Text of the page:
AB - Aims: Oxidative stress contributes to the pathogenesis of Parkinson's disease (PD). Recently, we reported that an eight week program of low volume, lower body resistance exercise training in PD is well tolerated and decreases oxidative stress. The present study was designed to examine the effects of a moderate volume and intensity total body resistance exercise program on biomarkers of oxidative stress in subjects with PD. Methods: Seventeen subjects with PD (12 men and 5 women; 65.2±2.0 yrs; Hoehn and Yahr stage I-III) completed a 12 week supervised resistance exercise training program. Exercise sessions were performed twice weekly, and consisted of three sets of 12 repetitions of the isolateral leg press, incline chest press, shoulder press, seated row and latissimus dorsi pulldown, as well as bilateral leg curl and calf press. Resting, fasting blood samples were taken from subjects before and after the intervention and were assayed for markers of oxidative stress [malondialdehyde (MDA), protein carbonyls (PC), and hydrogen peroxide (H2O2)] and antioxidant status [Trolox-Equivalent Antioxidant Capacity (TEAC)]. Results: The exercise program was well-tolerated and associated with a significant decrease (24%) in MDA (p=0.02), with a trend towards decreased PC (25%, p=0.09). Although a 12% reduction was noted in H2O2 from pre to post intervention, this change did not reach statistical significance. TEAC was unchanged by the intervention. Conclusions: Moderate volume and intensity resistance exercise training was well tolerated by patients with early to moderate stage PD and may be associated with decreased oxidative stress. Long-term interventions with larger sample sizes are needed to expand upon these findings.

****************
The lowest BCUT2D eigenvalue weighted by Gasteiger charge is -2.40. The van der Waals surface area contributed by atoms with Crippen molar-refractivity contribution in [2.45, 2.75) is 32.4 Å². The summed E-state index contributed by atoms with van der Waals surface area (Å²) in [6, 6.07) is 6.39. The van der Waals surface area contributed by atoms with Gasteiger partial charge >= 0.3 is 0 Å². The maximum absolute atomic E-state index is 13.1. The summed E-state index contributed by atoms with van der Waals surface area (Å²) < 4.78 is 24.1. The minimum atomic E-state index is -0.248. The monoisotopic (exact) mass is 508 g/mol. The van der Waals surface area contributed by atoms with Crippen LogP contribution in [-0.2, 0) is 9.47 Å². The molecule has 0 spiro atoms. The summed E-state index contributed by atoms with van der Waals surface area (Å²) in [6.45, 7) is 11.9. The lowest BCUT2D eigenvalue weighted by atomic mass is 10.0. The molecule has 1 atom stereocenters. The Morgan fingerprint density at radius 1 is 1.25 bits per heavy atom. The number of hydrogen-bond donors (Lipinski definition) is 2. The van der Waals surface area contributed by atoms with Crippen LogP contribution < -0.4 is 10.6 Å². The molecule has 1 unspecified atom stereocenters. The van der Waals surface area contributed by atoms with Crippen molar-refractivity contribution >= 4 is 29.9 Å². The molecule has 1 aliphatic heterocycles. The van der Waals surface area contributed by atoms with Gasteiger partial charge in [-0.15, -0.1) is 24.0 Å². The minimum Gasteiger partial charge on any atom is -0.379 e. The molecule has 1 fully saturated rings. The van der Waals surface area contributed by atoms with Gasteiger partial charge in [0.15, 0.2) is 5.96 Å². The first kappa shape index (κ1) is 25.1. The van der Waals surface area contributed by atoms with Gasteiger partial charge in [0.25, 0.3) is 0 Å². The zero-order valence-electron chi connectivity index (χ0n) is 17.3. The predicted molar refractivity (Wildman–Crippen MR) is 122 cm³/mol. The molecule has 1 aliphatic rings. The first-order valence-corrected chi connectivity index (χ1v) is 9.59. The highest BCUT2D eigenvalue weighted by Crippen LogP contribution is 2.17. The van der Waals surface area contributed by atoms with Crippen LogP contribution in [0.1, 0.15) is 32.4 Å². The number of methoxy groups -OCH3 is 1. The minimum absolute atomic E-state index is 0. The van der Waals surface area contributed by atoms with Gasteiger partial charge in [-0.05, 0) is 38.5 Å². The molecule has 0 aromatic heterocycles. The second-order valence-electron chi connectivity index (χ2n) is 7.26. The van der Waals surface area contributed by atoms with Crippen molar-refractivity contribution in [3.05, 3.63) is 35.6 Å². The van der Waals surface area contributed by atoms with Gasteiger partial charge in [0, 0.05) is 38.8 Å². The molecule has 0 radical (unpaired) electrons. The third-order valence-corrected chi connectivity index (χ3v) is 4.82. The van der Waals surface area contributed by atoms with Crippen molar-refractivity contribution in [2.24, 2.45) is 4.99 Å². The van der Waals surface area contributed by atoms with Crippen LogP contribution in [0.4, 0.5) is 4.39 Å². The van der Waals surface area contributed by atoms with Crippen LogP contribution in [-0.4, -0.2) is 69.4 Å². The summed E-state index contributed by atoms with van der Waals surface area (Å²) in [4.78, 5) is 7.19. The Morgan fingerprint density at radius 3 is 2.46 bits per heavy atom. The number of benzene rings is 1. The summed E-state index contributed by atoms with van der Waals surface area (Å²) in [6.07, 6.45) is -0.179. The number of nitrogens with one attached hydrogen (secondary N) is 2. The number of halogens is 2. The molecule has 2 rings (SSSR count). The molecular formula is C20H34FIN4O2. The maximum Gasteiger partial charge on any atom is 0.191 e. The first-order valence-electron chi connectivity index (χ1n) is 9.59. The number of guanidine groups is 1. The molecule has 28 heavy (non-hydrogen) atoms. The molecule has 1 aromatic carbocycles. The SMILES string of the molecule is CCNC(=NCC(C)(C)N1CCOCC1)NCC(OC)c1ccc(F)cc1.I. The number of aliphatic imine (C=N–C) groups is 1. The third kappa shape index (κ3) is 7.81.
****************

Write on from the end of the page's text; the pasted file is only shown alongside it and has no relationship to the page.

KW - Antioxidants

KW - Exercise

KW - Neurological disease

KW - Reactive oxygen species

KW - Strength training

UR - http://www.scopus.com/inward/record.url?scp=84895840444&partnerID=8YFLogxK

UR - http://www.scopus.com/inward/citedby.url?scp=84895840444&partnerID=8YFLogxK

M3 - Chapter

AN - SCOPUS:84895840444

SN - 9781619421783

SP - 469

EP - 478

BT - Handbook on Oxidative Stress New Research

PB - Nova Science Publishers, Inc.

ER -